It is impossible to remove Eugenics entirely from how Darwinism was perceived at the time. For example, at the Scopes trial, Scopes was a committed Eugenics support whereas Bryan decried evolution for, among other things, opening the door to eugenics and value on human life.

    I doubt that you could totally remove Darwinism from the development of Nazi concepts of Jews in the same way you probably can’t totally remove Nietzche from Nazi concepts of morality. That doesnt mean there arent clear distinctions between them as well.

    I wonder how long before the vowels come out of this one?

    depp=true
    notiz=[I've told you before, we don't tolerate holocaust deniers here, get lost]

  12. #12 James F
    April 23, 2008

    Let’s not forget the claim that Expelled is making: Darwin was necessary but not sufficient for the Holocaust. This is not even close to whether or not Darwin’s ideas influenced the Nazis in any way, or were misappropriated in any way. As such, the claim is easy to dismiss as an outright lie.

    And to Prof. Caplan, thank you for the article. My tendency would be to call it Holocaust revisionism, but I understand your justification for using the term.

  13. #13 Teresa
    April 23, 2008

    I dodged the issue and called it “Holocaust Revisionism”.

    Revisionism is to History what Denialism is to science.

    As a person with a History degree, it came more naturally.
    :-)

  14. #14 Rev. BigDumbChimp
    April 23, 2008

    As far as it goes Hitler was probably a committed Social Darwinist, so it is not a totally worthless claim. You could probably argue that an intellectual climate that Darwinism promoted certainly contributed to Euthanesia (if we assume the Nuremberg trial claims are correct and not simply victors writing history). And in modern Holocaust scholarship there is a very clear link between the ending of the T4 program (euthanesia) and the start of systematic gassing of Jews as a means of carrying out the Holocaust.

    Your entire point fails on one fact. Social Darwinism is a misnomer. It is not Darwinism. It is a misunderstood application of natural selection to a social target.

  15. #15 jnovitz
    April 24, 2008

    “Social Darwinism is a misnomer. It is not Darwinism. It is a misunderstood application of natural selection to a social target. ”

    It is not your understanding of what Darwinism is, but you don’t have a monopoly on the interpretation of the term and Darwin himself wasnt unhappy about the extension. And given Social Darwinisn arose out of the Darwinist paradigm, as it was understood in the early 20th century, this statement: “Darwin was necessary but not sufficient for the Holocaust.” still holds good.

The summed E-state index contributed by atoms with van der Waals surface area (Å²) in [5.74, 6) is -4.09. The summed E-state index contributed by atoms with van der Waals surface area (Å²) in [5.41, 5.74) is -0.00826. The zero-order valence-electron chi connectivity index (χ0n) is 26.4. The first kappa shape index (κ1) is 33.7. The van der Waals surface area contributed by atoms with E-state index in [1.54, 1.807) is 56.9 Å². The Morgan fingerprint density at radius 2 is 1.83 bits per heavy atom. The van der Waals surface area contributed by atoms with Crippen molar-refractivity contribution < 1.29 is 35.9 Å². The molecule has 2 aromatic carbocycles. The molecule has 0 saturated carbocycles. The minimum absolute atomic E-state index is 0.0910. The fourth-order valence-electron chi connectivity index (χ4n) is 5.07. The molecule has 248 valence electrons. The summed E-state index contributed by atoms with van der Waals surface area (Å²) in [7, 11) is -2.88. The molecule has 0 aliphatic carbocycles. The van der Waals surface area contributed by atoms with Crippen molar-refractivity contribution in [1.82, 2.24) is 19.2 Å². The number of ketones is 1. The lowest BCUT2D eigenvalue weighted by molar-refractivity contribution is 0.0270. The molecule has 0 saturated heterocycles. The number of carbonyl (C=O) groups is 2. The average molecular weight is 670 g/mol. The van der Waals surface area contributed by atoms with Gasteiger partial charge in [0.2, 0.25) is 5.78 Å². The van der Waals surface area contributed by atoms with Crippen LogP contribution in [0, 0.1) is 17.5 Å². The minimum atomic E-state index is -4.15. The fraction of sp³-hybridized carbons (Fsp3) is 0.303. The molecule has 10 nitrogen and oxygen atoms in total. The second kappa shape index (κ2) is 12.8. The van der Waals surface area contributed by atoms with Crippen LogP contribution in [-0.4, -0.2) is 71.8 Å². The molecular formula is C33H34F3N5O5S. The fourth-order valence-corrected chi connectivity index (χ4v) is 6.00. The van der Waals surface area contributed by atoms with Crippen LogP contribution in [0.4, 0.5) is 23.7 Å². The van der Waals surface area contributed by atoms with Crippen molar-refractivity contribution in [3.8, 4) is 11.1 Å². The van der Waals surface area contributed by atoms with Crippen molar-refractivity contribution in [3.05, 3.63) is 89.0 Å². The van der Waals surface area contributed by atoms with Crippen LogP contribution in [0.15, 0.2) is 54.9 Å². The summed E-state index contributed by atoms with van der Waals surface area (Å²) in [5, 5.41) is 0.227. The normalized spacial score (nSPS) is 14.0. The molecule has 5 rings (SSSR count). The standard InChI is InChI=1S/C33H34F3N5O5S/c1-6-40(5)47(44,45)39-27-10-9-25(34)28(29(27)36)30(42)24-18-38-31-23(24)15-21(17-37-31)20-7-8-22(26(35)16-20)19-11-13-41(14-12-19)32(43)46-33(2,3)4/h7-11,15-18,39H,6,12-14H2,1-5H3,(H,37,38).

“I dodged the issue and called it “Holocaust Revisionism”.”
    Given Holocaust Revisionism is a euphemism used by Holocaust Deniers (which I am one) for denying the Holocaust, I think your distinction confuses more than it clarifies.

    It is neither Holocaust revisionism or denial as it does not dispute in any form the orthodox narrative of the Holocaust. It is simply an over-extension of a fairly uncontroversial observation
    One explored more fully in this work
    http://www.h-net.msu.edu/reviews/showrev.cgi?path=80951126890820
    depp=true
    notiz=[I've told you before, we don't tolerate holocaust deniers here, get lost]

  16. #16 Morgan Spurkey
    April 24, 2008

    “It is not your understanding of what Darwinism is, but you don’t have a monopoly on the interpretation of the term and Darwin himself wasnt unhappy about the extension. And given Social Darwinisn arose out of the Darwinist paradigm, as it was understood in the early 20th century…”

    What muddle-headed thinking…

    “Given Holocaust Revisionism is a euphemism used by Holocaust Deniers (which I am one)…”

    Oh, that explains it.

  17. #17 minimalist
    April 24, 2008

    So jnovitz feels that the Nazis were driven by Social Darwinism/eugenics to exterminate the Jews, but never actually planned it or followed through on the plan?

    Muddle-headed thinking indeed.

  18. #18 Howard
    April 25, 2008

    Ben Stein’s Denialism
    During his appearance on Craig Ferguson’s show last night, B.S. claimed he was simply trying to point out that the earth will continue to rotate and revolve around the sun even if you don’t believe in Darwinism. Tactically, it was pure Denialism in emphasizing a nonexistent issue, but ironic in the context of European religious conflict with science. I suppose the next claim will invoke Galileo and Isaac Newton as people who didn’t believe in evolution either.

  19. #19 karak
    October 2, 2008

    Most people don’t realize that most of Darwin’s observations are not radical. Farmers know that if they bred long-neck horses to tall horses, they’d get long necked tall horses.

    People have always known they could breed certain skills and talents in animals and humans. That’s why royals married royals, to “keep the blood strong”, “she’s of good breeding”, “blood will tell” and so on.

    Many, many, many people before the Nazis, for whatever reason, bred themselves as a superior or master race, refusing to intermarry those deemed “inferior”. And they sometimes murdered those deemed inferior. The Nazis just happened to exist at a time with unprecedented killing technology. The only thing unusual about them is how many they managed to kill, not what excuses they used for doing it.